“The Business Fashionista” is AZ Big Media’s fashion blog for the business-minded. It examines the dos, don’ts and musts of the modern fashionista who wants to stay in step with the latest trends in the workplace.
Leave it to the fashion industry to invent yet another broad, confusing term… “athleisure.” If you’re confused and pondering if that is even a word, don’t worry, most people, including myself, are.
Earlier this year, I spotted the trendy term in my monthly subscriptions of InStyle, Vogue and Glamour. Athleisure, by definition, is a combination of athletic and leisure apparel. At first, I thought it was just an excuse for girls to wear workout clothes to various places other than the gym (If we’re being honest, most of these women never end up going to the gym in these clothes).
However, I was shocked to find that athleisure wear was being experimented in the office. What immediately came to mind was a girl in skin revealing leggings, sports bra, crop top and Nikes… Now in what type of work environment, besides a gym, would this outfit be acceptable?
It became clear to me that I had a totally different idea of athleisure wear than what the fashion industry has in store. Upon reading further, I saw pictures and descriptions of the altheisure wear outfits that an editor tested at the office. Athleisure doesn’t consist mainly of leggings, but rather dressy sweat pants, track pants, blazers, printed designer sweaters, sweatshirts, jackets and chic sneakers. It’s meant to look effortlessly chic while still comfortable. It’s like you partly dressed down and partly dressed up.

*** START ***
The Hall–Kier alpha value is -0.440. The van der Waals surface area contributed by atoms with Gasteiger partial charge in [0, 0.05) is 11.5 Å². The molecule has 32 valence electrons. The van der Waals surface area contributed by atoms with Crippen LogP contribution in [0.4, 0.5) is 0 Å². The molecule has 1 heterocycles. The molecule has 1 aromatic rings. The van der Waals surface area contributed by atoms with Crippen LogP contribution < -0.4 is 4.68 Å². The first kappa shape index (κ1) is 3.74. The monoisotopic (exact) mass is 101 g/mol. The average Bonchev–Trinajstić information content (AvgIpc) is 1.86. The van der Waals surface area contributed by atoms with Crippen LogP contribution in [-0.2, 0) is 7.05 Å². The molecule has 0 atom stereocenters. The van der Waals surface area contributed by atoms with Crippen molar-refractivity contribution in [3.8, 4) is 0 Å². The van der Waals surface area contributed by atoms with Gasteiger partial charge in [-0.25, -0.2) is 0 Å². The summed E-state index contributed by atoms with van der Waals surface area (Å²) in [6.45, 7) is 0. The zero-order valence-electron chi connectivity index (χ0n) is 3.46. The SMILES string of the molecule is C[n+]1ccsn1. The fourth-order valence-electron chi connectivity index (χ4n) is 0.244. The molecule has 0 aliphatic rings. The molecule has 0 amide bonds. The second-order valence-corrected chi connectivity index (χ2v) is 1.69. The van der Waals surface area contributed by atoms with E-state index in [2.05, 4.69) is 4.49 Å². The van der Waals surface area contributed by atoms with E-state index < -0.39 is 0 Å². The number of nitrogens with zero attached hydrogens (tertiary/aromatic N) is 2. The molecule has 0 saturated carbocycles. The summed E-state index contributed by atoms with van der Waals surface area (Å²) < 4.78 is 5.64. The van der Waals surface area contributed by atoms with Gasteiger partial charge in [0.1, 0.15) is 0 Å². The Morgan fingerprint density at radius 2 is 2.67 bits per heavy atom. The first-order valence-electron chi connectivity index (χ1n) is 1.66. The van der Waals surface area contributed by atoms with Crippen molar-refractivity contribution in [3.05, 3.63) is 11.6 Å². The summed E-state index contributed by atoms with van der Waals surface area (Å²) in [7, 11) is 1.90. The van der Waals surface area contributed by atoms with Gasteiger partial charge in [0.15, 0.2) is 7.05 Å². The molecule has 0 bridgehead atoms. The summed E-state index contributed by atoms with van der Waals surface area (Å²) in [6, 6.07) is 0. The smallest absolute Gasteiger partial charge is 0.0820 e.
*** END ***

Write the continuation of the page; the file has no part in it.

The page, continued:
This week, I figured it was necessary to discuss athleisure wear since business fashionistas may have already or will in the future ask the question: Can I wear what I wore to the gym to the office? The answer isn’t a simple yes or no. There are a lot of factors to consider, including what you wear to workout and what type of job you have.
Of course it makes sense why athleisure clothing lines are raking in lots of money and devoted customers. If you had me pick between jeans and yoga pants, I would pick yoga pants. If you had me pick between five-inch heels and a pair of Nike tennis shoes, I wouldn’t even think twice before lacing up my Nikes. Athleisure is the perfect solution for the desire to be comfortable and save the time it takes to change into gym clothes for that post-work run.
The trend of athleisure has become a phenomenon for people who spend significant spare time before heading into the office in line at Starbucks, waiting for a pumpkin spice latte. This is much bigger than the work-to-night outfit, where you just tweaked a couple of things, like removing the blazer and showing some skin. Athleisure provides the possibility to work out at the gym, then go to the office, then rendezvous with a guy you met on Tinder all while wearing the same outfit and not changing anything.
Fashion retailers and designers already took the lead in athleisure by creating separate clothing lines. GapFit, adidas by Stella McCartney, the Loft’s Lou & Grey and Urban Outfitters Without Walls are just a few of the countless athleisure lines.
So where does the work outfit “don’t” arise for the business fashionista? When you wear Victoria’s Secret crop leggings and flannel. Despite what you think, that is not athleisure wear. If you work out in skimpy outfits or unfashionable T-shirts and Nike shorts like me, don’t take the definition of athleisure literally.
In my opinion, some athleisure lines looks less realistic to work out in as it does to wear to the office. Just keep in mind that you don’t want to look out of place in the office. If you feel adventurous and want to try athleisure wear to the office, here are some dos and don’ts.
- DO start with athleisure collection like the Loft’s Lou & Grey. They nail that perfect balance between office attire, leisure attire and gym attire.
- DO pair a blazer with dressy or track pants.
- DO try out fashion designers take on sneakers
- DON’T wear those barley there lululemon leggings…please avoid that tragedy for you and your co-workers’ sake.